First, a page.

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Upcoming TV and Radio

1. Upcoming TV and radio broadcasts
2. Christmas offer – free Crypto CD-ROM
3. Bristol Lecture
4. Great Science and Mathematics Books
5. Last month’s challenge & Joke Competition
6. Cryptogram

1. Upcoming TV and radio broadcasts

It’s been a busy autumn, and you can see and hear the results during the rest of the year.

“Serendipity of Science” is back with a new series on BBC Radio 4 on Wednesday at 9pm on Nov 27 and Dec 4 and 11. More information (including details of how to listen on-line) here.

I am currently recording a TV series based on puzzles for BBC4. It runs for the first 5 Friday nights of 2003 at 7.30pm, but please check the BBC4 website to check, as times may change.

Finally, I have just recorded a programme with Richard Wiseman for Discovery Europe. “Funny You Should Ask” is a peculiar look at wacky science. The transmission dates are Dec 21 & 26 at 10.30pm, but times may change so please check the Discovery website.

2. Christmas offer – free Crypto CD-ROM

The on-line shop has been open for a month now and the response has been great. Please place Christmas orders by Dec 15 to allow time for postage.

As a bonus, any orders over £10 placed before the end of the year will receive a free copy of the Crypto CD-ROM. The shop can be found here.

3. Bristol Lecture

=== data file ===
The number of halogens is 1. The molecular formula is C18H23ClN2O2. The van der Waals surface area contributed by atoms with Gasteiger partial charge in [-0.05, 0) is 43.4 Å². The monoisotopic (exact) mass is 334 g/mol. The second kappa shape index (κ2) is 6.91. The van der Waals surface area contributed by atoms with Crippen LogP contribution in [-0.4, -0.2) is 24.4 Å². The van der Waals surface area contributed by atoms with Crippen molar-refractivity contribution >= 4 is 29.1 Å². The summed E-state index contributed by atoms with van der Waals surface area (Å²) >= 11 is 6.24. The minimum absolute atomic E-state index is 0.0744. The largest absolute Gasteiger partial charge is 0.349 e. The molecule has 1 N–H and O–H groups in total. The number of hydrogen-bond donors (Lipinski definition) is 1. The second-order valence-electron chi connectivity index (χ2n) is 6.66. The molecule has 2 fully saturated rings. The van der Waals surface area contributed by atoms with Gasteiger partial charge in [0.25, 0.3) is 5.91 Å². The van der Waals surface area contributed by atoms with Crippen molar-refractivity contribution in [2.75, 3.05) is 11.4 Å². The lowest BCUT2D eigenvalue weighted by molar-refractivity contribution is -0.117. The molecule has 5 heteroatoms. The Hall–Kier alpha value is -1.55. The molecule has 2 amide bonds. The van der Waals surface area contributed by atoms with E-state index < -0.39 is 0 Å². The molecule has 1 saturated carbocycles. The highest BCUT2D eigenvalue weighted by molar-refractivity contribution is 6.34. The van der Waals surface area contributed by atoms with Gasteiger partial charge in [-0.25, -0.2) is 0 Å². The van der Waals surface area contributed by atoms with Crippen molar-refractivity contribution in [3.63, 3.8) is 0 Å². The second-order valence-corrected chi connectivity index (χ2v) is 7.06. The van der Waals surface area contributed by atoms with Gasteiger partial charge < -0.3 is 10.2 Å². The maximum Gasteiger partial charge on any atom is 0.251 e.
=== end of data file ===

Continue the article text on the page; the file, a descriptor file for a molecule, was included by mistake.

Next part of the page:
I am lecturing at the Hewlett-Packard Labs in Bristol on Wednesday 27 November. Details here.

4. Great Science and Mathematics Books

There is a new section on the website, which lists my favourite science and mathematics books, along with dozens of book reviews. This section of the site also includes pages devoted to fictional science, children and cryptography. If you are looking for a science book to give somebody for Christmas, then you might find some ideas by visiting the section.

I am also interested in putting your book recommendations on the site. You can find out how to contribute by visiting the Great Science Books section at the same page.

5. Last month’s challenge & Joke Competition

Last month’s rattleback competition did not generate a huge number of entries … zero to be exact. So I am going to put a bit more effort into thinking about the next competition, which means that it won’t be ready until the next newsletter.

In the meantime, you can still enter the science and mathematics joke competition here.

6. Cryptogram

The new cryptogram challenge revolves around understanding the intricacies of ISBN numbers. The prize is a copy of “The Science of Harry Potter” by Roger Highfield. Details of the cryptogram can be found here [entries now closed].

Last month’s cryptogram winner was Steve Fletcher in Sussex. Well done – the prize is in the post. The answer to the pangram is at the bottom of the substitution cryptogram page.

And that’s everything for 2002. Have a great holiday and I will be back in touch next year.

In the meantime, if you want to find out the latest news about the race to break the Erdos-Bacon record, then please read the update here.

Cheerio,
Simon Singh.

Ps. If you need to email me, then please do not reply to this address, as your email will not reach me. Please go via the website http://www.simonsingh.net and click on the contact button. It takes me ages to answer emails, as I am struggling to keep up with my correspondence, so please be patient.